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November 26, 2018

How Geisinger cut hepatitis C treatment costs by 20%—without sacrificing cure rate

Daily Briefing

    The medical community celebrated when researchers developed a breakthrough therapy that could fully eliminate hepatitis C, but the treatment's $100,000 price tag prompted Geisinger Health Plan to craft a unique approach to reducing costs. 

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    Geisinger's new treatment plan

    Geisinger partnered with pharmacists, nurses, and physicians to develop a standardized treatment regimen that would increase quality of care, reduce treatment time, and cut care costs.

    For example, the team worked together to determine which lab tests are needed, how often the patient should follow up with a physician, and which drugs are best for certain patients, Shelby Livingston reports for Modern Healthcare.

    Under Geisinger's treatment process, hepatitis C patients' ongoing care is managed by a multidisciplinary team over the phone or through an online portal, rather than in person with a hepatologist. According to Livingston, that change reduces the number of times the patient has to follow-up with a specialist.

    Geisinger was also able to reduce the course of treatment from 12 weeks to eight for some patients. The shorter treatment time saved "tens of thousands of dollars" for the health system while maintaining a 97.5% cure rate for patients, Livingston reports. 

    Shorter treatment can save time and money, without sacrificing quality

    A recent study confirmed that a shorter treatment regimen for hepatitis C can boast the same cure rate as the 12-week process—and save up to 20% of the drug's costs.

    For the study, which was presented this week at the annual meeting of the American Association for the Study of Liver Diseases, researchers followed 22 participants with hepatitis C in a control group to predict how long each patient would have to adhere to treatment before they are cured.

    Researchers measured how much the virus levels decreased in each patient after a few weeks of treatment and used mathematical modeling to determine how many weeks each patient would have to stay in treatment before the virus was completely eliminated.

    The researchers determined that one specific patient's treatment regimen could be reduced to 10 weeks, eight other patients could reduce their treatment to eight weeks, and two further patients could reduce their treatment to six weeks. The remaining 11 patients were ordered to adhere to the 12-week treatment course.

    The researchers said that one patient relapsed by the end of the study, but noted that the individual had a particularly difficult-to-treat strain of the virus.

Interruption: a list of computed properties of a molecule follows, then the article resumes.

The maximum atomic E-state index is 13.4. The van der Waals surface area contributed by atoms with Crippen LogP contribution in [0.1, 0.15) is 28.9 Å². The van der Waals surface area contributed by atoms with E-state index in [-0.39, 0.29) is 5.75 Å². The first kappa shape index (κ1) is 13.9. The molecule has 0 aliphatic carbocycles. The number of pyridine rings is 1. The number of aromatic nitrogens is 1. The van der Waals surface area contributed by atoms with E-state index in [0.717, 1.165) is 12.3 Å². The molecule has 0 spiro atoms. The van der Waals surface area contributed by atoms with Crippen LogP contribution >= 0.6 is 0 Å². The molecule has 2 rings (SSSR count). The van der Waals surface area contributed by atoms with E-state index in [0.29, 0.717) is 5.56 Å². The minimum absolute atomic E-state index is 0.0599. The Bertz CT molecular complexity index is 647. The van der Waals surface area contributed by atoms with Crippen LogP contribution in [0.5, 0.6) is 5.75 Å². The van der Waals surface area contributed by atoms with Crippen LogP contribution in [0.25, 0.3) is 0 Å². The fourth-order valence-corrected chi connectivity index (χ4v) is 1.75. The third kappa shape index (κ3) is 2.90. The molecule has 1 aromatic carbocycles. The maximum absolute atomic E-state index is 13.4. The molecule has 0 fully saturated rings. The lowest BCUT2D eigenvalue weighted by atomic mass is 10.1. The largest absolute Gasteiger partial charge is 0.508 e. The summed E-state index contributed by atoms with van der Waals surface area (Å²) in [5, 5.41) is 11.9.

The researchers estimated that the shorter drug-treatment regimen could "save up to 20% of the costs of hepatitis C drugs" and allow patients with more limited health insurance to seek adequate treatment, according to Harel Dahari, a co-author of the study and researcher at Loyola Medicine.

    Real-world implications

    John Bulger, chief medical officer for Geisinger, said the health system's implementation of the new treatment with patients was "fundamentally different" because it was based on evidence of medical efficacy. "There's a certain amount of autonomy and a certain amount of ownership and shared purpose that you create when you do it the way we've done it as opposed to a top-down approach," Bulger said.

    According to Livingston, the payer-provider partnership allowed Geisinger to deliver their evidence-based, hepatitis C treatment regimen to patients quickly—even though a report by the Institute of Medicine revealed it often takes 17 years or more for most medical breakthroughs to reach the exam room.

    "As much as we hail the amazing discoveries here and around the globe, it's taking that long to actually help treat and cure patients," said Ceci Connolly, president and CEO of the Alliance of Community Health Plans. She added that it's important to get "the evidence-based care, the data, the information, the education, the strategies, in the hands of physicians and getting them to act on that information much more rapidly" (Livingston, Modern Healthcare, 11/14; Commins, HealthLeaders Media, 11/14).

    Learn 5 ways to control the flow of drug expenditures

    Prescription drug expenditures are the fastest growing component of health care spending, putting pressure on health systems' inpatient margins while also creating new revenue opportunities in the outpatient setting. And while reducing unwarranted prescribing variation is the single biggest improvement opportunity, there are several other near-term chances to reduce spending and grow revenues.

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